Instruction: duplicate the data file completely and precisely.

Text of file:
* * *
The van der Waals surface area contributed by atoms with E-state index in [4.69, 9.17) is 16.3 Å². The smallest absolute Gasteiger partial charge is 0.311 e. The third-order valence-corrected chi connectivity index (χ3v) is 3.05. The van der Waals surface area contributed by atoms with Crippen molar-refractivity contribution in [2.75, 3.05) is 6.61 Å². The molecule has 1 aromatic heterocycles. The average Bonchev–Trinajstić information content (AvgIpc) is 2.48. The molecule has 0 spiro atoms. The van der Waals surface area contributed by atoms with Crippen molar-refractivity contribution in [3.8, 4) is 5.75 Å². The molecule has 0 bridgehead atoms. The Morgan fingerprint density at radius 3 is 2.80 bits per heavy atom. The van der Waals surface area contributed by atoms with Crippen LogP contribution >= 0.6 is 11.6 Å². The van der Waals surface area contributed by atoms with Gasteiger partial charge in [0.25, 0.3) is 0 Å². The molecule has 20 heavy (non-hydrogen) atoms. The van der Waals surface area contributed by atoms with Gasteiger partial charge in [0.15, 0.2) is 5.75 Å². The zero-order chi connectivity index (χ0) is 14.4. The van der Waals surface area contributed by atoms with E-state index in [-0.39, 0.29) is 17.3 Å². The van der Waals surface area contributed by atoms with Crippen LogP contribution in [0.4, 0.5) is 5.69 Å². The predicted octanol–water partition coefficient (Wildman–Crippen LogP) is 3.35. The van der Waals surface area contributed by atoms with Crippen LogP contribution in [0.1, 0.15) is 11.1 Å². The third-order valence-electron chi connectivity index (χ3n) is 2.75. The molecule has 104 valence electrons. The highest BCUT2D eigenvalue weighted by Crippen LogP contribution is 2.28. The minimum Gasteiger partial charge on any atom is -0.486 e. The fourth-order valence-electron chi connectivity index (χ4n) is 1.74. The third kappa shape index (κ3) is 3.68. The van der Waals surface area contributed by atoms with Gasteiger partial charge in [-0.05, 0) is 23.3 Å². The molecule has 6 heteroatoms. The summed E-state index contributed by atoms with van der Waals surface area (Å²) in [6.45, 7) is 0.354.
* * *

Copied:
The van der Waals surface area contributed by atoms with E-state index in [4.69, 9.17) is 16.3 Å². The smallest absolute Gasteiger partial charge is 0.311 e. The third-order valence-corrected chi connectivity index (χ3v) is 3.05. The van der Waals surface area contributed by atoms with Crippen molar-refractivity contribution in [2.75, 3.05) is 6.61 Å². The molecule has 1 aromatic heterocycles. The average Bonchev–Trinajstić information content (AvgIpc) is 2.48. The molecule has 0 spiro atoms. The van der Waals surface area contributed by atoms with Crippen molar-refractivity contribution in [3.8, 4) is 5.75 Å². The molecule has 0 bridgehead atoms. The Morgan fingerprint density at radius 3 is 2.80 bits per heavy atom. The van der Waals surface area contributed by atoms with Crippen LogP contribution >= 0.6 is 11.6 Å². The van der Waals surface area contributed by atoms with Gasteiger partial charge in [0.25, 0.3) is 0 Å². The molecule has 20 heavy (non-hydrogen) atoms. The van der Waals surface area contributed by atoms with Gasteiger partial charge in [0.15, 0.2) is 5.75 Å². The zero-order chi connectivity index (χ0) is 14.4. The van der Waals surface area contributed by atoms with E-state index in [-0.39, 0.29) is 17.3 Å². The van der Waals surface area contributed by atoms with Crippen LogP contribution in [0.4, 0.5) is 5.69 Å². The predicted octanol–water partition coefficient (Wildman–Crippen LogP) is 3.35. The van der Waals surface area contributed by atoms with Crippen LogP contribution in [0.1, 0.15) is 11.1 Å². The third-order valence-electron chi connectivity index (χ3n) is 2.75. The molecule has 104 valence electrons. The highest BCUT2D eigenvalue weighted by Crippen LogP contribution is 2.28. The minimum Gasteiger partial charge on any atom is -0.486 e. The fourth-order valence-electron chi connectivity index (χ4n) is 1.74. The third kappa shape index (κ3) is 3.68. The van der Waals surface area contributed by atoms with Gasteiger partial charge in [-0.05, 0) is 23.3 Å². The molecule has 6 heteroatoms. The summed E-state index contributed by atoms with van der Waals surface area (Å²) in [6.45, 7) is 0.354.